I bought this after the exhibition which I reviewed here back in October 2011.
The exhibition was great and I think a huge success for the Design Museum. Kenneth Grange does exactly the type of design I love; function first but still beautiful. Simple things produced at scale, designed for everyone. It was after visiting this exhibition that I decided to take the job at GDS.
The book is really the catalogue of the exhibition which itself was a monograph of Grange's life and work. It contains a piece by Deyan Sudjic and history of his life by Gemma Curtin who I think was the curator of the exhibition.
The book contains lots of sketches which are always fascinating and like Grange's work they need very little explanation. I love sketches like this and I like reading the stories behind designs, the process. I think most designers do.
I imagine most designers have a poster similar to this one he did when he was ten. Maybe not about the war, but very direct first attempts at graphic design.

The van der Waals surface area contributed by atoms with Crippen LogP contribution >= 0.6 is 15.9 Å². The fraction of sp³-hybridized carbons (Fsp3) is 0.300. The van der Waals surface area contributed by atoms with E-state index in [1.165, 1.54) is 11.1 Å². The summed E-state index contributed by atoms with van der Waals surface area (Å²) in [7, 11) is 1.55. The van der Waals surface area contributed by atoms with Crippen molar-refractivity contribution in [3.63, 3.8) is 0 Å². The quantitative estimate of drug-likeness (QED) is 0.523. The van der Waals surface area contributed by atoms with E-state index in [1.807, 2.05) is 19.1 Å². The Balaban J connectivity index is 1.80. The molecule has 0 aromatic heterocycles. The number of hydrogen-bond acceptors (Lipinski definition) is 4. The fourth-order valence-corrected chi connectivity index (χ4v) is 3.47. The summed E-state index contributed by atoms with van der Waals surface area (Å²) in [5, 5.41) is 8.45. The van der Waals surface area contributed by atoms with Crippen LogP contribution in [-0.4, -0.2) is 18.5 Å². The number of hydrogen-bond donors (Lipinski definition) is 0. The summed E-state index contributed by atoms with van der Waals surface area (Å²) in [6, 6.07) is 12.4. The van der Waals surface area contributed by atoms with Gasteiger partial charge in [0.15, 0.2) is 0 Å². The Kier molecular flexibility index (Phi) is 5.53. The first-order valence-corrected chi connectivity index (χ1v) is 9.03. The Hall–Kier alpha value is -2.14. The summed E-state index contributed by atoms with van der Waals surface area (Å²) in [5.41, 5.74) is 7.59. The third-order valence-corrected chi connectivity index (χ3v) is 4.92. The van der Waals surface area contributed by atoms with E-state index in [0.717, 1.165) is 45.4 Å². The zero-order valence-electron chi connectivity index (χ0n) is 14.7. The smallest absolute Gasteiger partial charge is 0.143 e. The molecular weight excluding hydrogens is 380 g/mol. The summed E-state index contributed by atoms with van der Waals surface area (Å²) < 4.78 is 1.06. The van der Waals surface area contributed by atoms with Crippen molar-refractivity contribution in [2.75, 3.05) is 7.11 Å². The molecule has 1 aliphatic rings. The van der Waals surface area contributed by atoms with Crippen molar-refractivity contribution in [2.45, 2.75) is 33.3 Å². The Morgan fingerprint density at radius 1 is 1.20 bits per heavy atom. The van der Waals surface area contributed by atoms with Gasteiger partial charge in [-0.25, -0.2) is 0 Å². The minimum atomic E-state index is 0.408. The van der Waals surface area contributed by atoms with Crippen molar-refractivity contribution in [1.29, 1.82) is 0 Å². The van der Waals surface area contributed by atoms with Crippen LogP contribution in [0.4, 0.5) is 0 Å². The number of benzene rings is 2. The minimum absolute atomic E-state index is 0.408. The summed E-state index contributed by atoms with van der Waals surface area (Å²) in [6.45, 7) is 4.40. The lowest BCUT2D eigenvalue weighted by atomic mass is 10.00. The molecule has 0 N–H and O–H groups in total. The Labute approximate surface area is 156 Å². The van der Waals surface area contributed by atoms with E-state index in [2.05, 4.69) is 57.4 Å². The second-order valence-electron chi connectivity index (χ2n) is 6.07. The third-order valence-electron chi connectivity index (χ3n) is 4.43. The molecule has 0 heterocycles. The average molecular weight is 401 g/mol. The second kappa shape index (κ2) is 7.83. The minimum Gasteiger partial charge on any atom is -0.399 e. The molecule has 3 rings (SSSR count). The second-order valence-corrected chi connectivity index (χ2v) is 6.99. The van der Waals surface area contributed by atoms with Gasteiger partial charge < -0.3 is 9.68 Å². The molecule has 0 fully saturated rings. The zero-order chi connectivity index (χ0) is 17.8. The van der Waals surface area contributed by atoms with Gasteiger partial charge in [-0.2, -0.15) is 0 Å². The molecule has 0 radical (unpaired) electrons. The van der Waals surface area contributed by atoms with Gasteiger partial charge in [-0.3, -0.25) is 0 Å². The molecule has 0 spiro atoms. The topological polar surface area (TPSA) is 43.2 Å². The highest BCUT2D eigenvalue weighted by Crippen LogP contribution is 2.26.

There's an interview with him which a quick scan tells me is as interesting and as humorous as he is in real life. Yesterday he was the guest on Desert Island Discs which you can listen to here.
Grange was one of the founders of Pentagram, I can't find much about that in here but it must be in there somewhere.
There's a timeline at the end, a simple device but there isn't a better way to get across the influence Grange has had on Britain and the world. The 70s were a productive decade.
Interviews, opinion pieces, timeline and sketches - it's a good format for a design monograph. Functional, simple and more approachable than most. A fitting book for the man himself. I'd like to read this book.
You can buy Kenneth Grange: Making Britain Modern from Amazon.
Part of a series; Reviews of books I’ll never read.